Smalling and Jones have more to answer for because they were bought by United for heavy fees. The former cost £7 million from Fulham (£1 million more than Vincent Kompany cost City), whilst the latter cost an eye watering £16.5 million from Blackburn! Just let those numbers sink in for a minute.

For their considerable cost, are they the very best players in their position? No. Are they ever likely to be worth their fees? Very doubtful.

So why should clubs spend over the odds for average players purely on the basis of nationality? Wilfried Zaha, a player with zero top flight experience, cost United one million more than Jesus Navas cost City in summer of 2013, a player of the same position but with World Cup and European Championship winners medals in his cabinet.

If an English player is good enough, he’ll get noticed. And he will cost a fair whack, as Rooney did. But they’d be worth it; they’d be good players even if they weren’t English.

Pablo Zabaleta cost City £5 million. If City attempted to bid for someone like Kyle Walker from Spurs right now, how much we he cost? Would he be worth it? Absolutely not. But if you were more concerned of attempting to claim a nonsensical moral high ground based on his nationality…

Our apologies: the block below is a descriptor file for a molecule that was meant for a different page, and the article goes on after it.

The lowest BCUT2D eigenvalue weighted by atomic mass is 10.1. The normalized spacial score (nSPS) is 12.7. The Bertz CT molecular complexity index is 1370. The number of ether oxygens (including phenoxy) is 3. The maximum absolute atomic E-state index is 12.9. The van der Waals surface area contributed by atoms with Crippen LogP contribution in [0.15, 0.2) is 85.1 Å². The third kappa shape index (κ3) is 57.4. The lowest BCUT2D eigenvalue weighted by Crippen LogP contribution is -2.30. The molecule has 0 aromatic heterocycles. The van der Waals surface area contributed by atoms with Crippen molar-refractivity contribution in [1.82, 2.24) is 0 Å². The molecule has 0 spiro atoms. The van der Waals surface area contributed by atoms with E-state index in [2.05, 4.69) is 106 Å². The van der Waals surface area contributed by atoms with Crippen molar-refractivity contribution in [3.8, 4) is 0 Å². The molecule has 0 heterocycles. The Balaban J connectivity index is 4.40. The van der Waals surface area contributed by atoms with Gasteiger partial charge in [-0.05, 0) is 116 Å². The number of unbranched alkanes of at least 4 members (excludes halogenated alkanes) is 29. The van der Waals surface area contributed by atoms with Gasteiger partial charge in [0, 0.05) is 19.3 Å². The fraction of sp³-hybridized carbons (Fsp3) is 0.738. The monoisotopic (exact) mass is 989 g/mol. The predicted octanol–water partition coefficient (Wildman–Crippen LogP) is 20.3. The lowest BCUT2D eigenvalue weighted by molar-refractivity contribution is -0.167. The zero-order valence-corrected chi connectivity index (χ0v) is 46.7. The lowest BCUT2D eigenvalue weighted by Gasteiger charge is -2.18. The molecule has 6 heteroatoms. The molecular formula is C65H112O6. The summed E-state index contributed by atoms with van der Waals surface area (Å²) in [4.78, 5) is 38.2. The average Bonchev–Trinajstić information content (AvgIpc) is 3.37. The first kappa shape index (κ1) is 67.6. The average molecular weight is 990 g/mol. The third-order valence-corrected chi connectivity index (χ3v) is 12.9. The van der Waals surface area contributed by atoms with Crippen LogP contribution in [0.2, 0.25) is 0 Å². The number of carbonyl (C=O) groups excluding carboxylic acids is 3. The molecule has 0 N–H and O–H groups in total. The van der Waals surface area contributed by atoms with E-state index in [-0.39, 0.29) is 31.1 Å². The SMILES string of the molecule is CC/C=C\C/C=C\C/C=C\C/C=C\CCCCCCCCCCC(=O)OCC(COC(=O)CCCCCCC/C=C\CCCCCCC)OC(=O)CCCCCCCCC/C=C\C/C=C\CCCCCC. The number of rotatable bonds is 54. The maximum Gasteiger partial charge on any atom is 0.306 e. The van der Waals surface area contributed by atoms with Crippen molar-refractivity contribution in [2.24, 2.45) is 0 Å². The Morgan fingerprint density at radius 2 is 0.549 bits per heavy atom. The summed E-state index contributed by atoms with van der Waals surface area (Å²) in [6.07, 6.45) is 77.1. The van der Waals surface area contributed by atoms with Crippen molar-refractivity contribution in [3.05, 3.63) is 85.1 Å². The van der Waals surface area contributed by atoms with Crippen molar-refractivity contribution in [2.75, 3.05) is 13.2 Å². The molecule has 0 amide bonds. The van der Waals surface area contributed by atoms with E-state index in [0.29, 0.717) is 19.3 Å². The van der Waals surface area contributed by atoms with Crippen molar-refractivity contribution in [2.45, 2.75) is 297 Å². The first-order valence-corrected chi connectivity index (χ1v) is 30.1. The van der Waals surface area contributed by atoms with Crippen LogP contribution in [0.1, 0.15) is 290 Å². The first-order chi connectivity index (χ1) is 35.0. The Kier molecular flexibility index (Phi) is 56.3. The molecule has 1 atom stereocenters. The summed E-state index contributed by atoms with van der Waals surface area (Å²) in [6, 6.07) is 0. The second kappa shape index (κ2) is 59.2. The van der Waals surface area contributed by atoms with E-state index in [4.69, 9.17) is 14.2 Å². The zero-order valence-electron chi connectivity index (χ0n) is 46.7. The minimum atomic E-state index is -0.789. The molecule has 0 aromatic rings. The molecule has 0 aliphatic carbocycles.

But I’m not interested. I care most about my club and our success. Of course, as a proud Englishman, I’d love a successful English side, but not at the expense of City.

Giving young English players first team opportunities is important yes, but they need to have that level of natural ability that you simply cannot develop with minutes on the pitch. Otherwise what’s the point.

So the question isn’t why have City got just a handful of English players in their squad, but why has a club like United got a squad filled with very average ones?

Until players like Phil Jones and Chris Smalling cost a fraction of the likes of Vincent Kompany, arguably one of, if not, the best players in Europe in their position, no club should be questioned for having more foreigners in their team.